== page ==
Facebook has introduced new paid time off programs that will allow employees to take up to a month away from work to care for sick relatives in light of the coronavirus outbreak, a spokeswoman for the company told CNBC on Monday.
"Facebook understands we are in uncharted territory with the COVID-19 pandemic," the spokeswoman said in a statement. "We want to support our people with navigating their needs during this time. Therefore, we have launched a number of initiatives for our employees and their families."
Among these initiatives is a paid emergency care leave program that offers 30 working days of leave to employees who need to care for a sick family member, or if they need to travel to another country or state to care for a family member.
For shorter-term needs, Facebook is also offering paid admin leave, which gives employees 20 days of leave for caregiving that can be taken in one-day increments. Additionally, the company is offering flexibility to its employees in terms of work schedules, allowing them to "use alternative working hours or go offline in time chunks that work for them without taking" paid-time off, the spokeswoman said.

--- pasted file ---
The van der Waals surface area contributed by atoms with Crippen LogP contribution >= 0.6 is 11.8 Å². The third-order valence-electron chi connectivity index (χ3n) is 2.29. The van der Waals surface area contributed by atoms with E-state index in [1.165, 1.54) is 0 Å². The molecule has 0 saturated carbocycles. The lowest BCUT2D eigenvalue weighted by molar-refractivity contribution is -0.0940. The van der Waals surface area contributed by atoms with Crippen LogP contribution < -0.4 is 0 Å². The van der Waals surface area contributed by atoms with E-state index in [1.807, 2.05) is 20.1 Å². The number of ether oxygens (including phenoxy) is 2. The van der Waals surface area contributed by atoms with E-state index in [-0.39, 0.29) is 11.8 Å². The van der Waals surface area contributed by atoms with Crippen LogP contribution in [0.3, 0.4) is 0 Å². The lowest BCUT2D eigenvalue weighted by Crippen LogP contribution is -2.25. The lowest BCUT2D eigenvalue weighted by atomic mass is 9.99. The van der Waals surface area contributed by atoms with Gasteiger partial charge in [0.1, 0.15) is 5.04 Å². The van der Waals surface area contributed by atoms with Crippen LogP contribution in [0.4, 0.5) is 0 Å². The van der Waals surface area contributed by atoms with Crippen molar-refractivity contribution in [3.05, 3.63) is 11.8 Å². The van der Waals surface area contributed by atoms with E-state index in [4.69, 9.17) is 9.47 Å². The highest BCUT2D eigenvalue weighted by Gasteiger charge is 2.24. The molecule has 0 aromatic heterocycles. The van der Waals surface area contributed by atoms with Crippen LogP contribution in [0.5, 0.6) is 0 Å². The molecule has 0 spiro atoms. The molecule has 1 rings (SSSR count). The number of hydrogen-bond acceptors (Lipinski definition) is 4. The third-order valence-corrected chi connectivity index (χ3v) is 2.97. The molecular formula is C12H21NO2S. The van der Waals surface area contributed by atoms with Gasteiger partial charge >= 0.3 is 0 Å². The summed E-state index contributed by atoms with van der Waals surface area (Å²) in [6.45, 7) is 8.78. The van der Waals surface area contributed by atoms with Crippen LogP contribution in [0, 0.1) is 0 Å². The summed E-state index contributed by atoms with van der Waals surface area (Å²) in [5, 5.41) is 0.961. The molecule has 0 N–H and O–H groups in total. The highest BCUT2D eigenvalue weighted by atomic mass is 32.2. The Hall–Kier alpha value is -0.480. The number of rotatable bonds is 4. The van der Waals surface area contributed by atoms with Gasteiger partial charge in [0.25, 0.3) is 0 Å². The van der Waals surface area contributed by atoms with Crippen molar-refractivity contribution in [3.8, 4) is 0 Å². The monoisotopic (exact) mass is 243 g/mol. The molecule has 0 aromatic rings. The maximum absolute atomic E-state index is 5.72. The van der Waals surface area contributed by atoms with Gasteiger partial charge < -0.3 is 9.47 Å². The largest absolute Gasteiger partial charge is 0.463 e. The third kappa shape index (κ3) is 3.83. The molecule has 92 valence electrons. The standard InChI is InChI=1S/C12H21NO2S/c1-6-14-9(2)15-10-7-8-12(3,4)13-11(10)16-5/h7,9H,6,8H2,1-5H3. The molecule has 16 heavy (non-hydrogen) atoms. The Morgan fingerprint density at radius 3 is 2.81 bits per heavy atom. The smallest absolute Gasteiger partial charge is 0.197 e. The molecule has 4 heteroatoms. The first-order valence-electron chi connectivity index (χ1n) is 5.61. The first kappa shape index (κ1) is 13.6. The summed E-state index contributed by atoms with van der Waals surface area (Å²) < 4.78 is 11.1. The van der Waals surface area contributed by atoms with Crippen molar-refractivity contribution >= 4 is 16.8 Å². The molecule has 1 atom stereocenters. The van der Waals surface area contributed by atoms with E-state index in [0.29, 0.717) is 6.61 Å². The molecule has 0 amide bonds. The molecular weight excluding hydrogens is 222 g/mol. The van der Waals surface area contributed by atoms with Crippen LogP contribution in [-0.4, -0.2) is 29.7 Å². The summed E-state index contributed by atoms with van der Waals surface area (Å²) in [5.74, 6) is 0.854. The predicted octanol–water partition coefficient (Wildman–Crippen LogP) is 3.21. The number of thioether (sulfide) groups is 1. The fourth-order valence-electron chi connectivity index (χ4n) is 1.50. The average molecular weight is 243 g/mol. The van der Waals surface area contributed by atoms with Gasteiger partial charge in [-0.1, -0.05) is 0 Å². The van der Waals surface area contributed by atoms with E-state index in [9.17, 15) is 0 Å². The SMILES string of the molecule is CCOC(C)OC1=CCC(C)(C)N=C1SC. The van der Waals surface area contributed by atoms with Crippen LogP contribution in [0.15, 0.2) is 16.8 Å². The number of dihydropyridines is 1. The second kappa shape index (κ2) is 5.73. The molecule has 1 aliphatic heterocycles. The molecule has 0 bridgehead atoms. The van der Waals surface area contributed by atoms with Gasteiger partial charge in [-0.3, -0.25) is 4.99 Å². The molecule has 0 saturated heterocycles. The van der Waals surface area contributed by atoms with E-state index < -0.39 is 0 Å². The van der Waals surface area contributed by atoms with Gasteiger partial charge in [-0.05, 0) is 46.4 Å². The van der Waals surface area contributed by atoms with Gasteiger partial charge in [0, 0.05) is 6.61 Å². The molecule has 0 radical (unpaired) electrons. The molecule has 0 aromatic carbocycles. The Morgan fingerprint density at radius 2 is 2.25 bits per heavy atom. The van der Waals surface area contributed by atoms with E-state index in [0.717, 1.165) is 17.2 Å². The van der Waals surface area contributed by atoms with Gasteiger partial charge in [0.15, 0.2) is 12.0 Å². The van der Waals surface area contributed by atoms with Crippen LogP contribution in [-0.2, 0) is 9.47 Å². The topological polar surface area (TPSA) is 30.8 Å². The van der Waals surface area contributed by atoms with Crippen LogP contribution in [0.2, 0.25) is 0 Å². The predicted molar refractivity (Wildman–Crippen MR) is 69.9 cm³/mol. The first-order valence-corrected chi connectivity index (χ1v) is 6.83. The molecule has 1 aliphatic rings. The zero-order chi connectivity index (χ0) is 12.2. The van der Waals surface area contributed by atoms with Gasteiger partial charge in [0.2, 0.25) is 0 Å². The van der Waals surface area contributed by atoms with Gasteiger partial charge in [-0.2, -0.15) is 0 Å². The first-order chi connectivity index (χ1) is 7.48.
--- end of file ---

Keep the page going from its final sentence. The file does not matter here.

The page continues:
Since the outbreak of the coronavirus, Facebook has been one of the most proactive companies in terms of offering benefits and support to employees.
The company has sent the vast majority of its nearly 45,000 employees to work from home. It has also given them $1,000 bonuses to spend on their work-from-home setups and costs for childcare. Facebook has also offered its Portal video-calling devices to employees who request them. Additionally, the company has said it is going to give every employee "exceeds expectations" performance ratings for the first half of 2020. This will result in each employee receiving more than their full bonus for the six-month period.
Around the world, there are more than 367,400 cases of the coronavirus with at least 16,100 deaths, according to Johns Hopkins University. In the U.S., there are at least 41,500 cases, with at least 499 deaths.
-- CNBC's Jennifer Elias contributed to this report.